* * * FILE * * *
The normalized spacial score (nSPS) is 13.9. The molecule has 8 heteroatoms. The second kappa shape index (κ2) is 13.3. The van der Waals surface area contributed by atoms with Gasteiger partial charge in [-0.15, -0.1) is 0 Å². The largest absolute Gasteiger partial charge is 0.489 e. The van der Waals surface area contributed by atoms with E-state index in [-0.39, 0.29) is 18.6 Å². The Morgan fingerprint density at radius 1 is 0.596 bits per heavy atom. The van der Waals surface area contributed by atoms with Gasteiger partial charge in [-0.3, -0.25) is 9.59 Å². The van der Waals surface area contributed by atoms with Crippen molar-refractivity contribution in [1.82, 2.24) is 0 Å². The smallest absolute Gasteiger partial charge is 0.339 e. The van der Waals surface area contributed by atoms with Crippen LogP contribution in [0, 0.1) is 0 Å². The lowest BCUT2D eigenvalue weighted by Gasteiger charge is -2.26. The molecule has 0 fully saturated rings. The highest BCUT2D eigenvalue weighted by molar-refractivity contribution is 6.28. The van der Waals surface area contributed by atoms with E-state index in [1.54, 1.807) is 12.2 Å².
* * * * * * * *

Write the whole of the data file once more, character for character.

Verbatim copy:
The normalized spacial score (nSPS) is 13.9. The molecule has 8 heteroatoms. The second kappa shape index (κ2) is 13.3. The van der Waals surface area contributed by atoms with Gasteiger partial charge in [-0.15, -0.1) is 0 Å². The largest absolute Gasteiger partial charge is 0.489 e. The van der Waals surface area contributed by atoms with E-state index in [-0.39, 0.29) is 18.6 Å². The Morgan fingerprint density at radius 1 is 0.596 bits per heavy atom. The van der Waals surface area contributed by atoms with Gasteiger partial charge in [-0.3, -0.25) is 9.59 Å². The van der Waals surface area contributed by atoms with Crippen molar-refractivity contribution in [1.82, 2.24) is 0 Å². The smallest absolute Gasteiger partial charge is 0.339 e. The van der Waals surface area contributed by atoms with Crippen LogP contribution in [0, 0.1) is 0 Å². The lowest BCUT2D eigenvalue weighted by Gasteiger charge is -2.26. The molecule has 0 fully saturated rings. The highest BCUT2D eigenvalue weighted by molar-refractivity contribution is 6.28. The van der Waals surface area contributed by atoms with E-state index in [1.54, 1.807) is 12.2 Å².